Self-proclaimed Baghdad mayor prepares for office amid skepticism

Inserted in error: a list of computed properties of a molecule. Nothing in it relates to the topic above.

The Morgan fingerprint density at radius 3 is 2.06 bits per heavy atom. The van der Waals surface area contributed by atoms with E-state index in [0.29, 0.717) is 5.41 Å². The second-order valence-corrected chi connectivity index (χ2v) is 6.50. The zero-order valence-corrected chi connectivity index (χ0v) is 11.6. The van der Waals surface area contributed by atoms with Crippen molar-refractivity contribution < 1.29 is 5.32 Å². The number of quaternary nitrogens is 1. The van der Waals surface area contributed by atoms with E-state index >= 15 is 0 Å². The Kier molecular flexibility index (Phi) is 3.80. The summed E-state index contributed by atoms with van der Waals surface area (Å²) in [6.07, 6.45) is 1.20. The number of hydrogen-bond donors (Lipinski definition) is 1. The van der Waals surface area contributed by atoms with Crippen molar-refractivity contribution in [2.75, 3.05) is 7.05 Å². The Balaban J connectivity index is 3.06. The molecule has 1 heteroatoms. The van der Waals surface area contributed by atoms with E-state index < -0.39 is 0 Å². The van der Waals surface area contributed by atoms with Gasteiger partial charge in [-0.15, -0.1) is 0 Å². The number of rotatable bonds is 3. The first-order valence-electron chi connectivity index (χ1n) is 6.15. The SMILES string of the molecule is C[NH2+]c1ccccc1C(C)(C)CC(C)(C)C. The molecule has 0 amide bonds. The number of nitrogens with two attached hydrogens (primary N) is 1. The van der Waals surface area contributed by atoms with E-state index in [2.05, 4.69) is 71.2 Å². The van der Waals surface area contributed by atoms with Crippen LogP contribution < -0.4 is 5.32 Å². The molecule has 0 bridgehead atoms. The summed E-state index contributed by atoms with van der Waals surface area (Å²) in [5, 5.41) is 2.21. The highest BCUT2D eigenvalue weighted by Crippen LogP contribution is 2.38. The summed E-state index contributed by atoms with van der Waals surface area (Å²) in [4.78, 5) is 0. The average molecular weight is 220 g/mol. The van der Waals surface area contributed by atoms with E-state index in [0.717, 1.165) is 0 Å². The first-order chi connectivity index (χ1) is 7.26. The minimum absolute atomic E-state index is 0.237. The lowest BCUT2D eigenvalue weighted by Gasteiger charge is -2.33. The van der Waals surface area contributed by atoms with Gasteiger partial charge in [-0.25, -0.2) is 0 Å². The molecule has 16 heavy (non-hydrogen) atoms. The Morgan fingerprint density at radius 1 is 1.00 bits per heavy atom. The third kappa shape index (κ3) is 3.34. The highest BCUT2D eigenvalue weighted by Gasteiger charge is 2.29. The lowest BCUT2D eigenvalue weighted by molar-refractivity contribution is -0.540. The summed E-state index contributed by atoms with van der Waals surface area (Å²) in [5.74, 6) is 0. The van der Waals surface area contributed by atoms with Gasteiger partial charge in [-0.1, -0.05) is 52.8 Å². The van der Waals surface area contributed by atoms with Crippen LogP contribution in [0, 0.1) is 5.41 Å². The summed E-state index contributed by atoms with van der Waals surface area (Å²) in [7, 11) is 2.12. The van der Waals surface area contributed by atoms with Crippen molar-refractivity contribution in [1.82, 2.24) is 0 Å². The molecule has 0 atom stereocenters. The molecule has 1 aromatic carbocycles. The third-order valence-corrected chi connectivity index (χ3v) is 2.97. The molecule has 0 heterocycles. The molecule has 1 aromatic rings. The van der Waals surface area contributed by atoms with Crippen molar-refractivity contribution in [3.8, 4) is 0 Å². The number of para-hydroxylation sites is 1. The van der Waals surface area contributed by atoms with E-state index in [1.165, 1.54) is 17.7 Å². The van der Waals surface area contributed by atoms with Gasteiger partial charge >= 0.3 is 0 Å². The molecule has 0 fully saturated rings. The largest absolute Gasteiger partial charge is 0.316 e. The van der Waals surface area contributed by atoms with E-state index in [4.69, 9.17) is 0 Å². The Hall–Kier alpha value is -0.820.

By Carol Rosenberg, Jessica Guynn and Ken Moritsugu Knight Ridder Newspapers (KRT) BAGHDAD, Iraq _ Mohammed al Zubaidi smiled for the television cameras as supporters carried the self-proclaimed new mayor of Baghdad through a city plaza Sunday, but bystanders were far from impressed. Al Zubaidi, a former Iraqi exile, said last week that a local council elected him to lead the Iraqi capital. The U.S. military says it doesn’t recognize anyone as mayor yet. Al Zubaidi is a close associate of Iraqi National Congress head Ahmed Chalabi, a pro-American former exile who also has returned to Baghdad, with help from the Pentagon. “We don’t want a new regime with people we never heard of,” said Majid Ahmed, 37, an office employee who was outside the Palestine Hotel. “The Americans brought these people here for what? … I want someone liberal and democratic.” After 20 years of brutal dictatorship, there are few potential political leaders who are respected by ordinary Iraqis _ or even known to them. Retired U.S. Lt. Gen. Jay Garner, the man charged with running Iraq until the Iraqis form their own government, was expected to arrive in Baghdad on Monday. His mission is to preside over a U.S. presence as long as is necessary to ensure a transition to a stable democratic government, and not one day longer, the White House has said. How long that might be was a subject of growing debate Sunday. One influential Bush adviser on Iraq said Sunday that the United States might be able to pull out of Iraq within “a matter of months,” but other experts predicted an American military presence of at least two years and quite possibly longer. Richard Perle, a member of the Bush administration’s Defense Policy Board, said the transition to Iraqi rule “could be short, a matter of months. I would hope it would be only a matter of months. “The sooner we can leave, the better, and we can leave as soon as there is an Iraqi government or even an interim Iraqi government in place,” he said on NBC’s “Meet the Press.” But Chalabi said on ABC’s “This Week” that U.S. troops need to stay until an election is held, which he said “should take two years.” Sen. Richard Lugar, R-Ind., chairman of the Senate Foreign Relations Committee, predicted the mission would take years. “That may understate it,” he said on “Meet the Press.” And former Secretary of State Henry Kissinger predicted that U.S. troops would stay more than two years, noting that troops have been in Bosnia for six years. “It will be necessary to establish a government and to help to protect that government against people who are trying to overthrow the system that is emerging,” Kissinger said on CNN’s “Late Edition.” Iraqi religious and political leaders launched talks on a new government last week, but satisfying the demands of competing religious and ethnic groups and a secular middle class won’t be easy, said Daniel Goure, a military analyst and vice president of the Lexington Institute, a think tank. The Pentagon hopes to turn over control of Iraq to an interim government in 120 days, according to one defense official, but Goure called that overly optimistic. “Look at what we experienced in the Balkans, and we didn’t have a lot of the problems we are facing now,” he said. Troops will be needed to stabilize Iraq and to hedge against the possibility of military action against Iran or Syria, said John Pike, military analyst with, a research group in Washington, D.C. “The notion that we might have 100,000 troops celebrating Thanksgiving in Iraq is very easy to believe,” he said.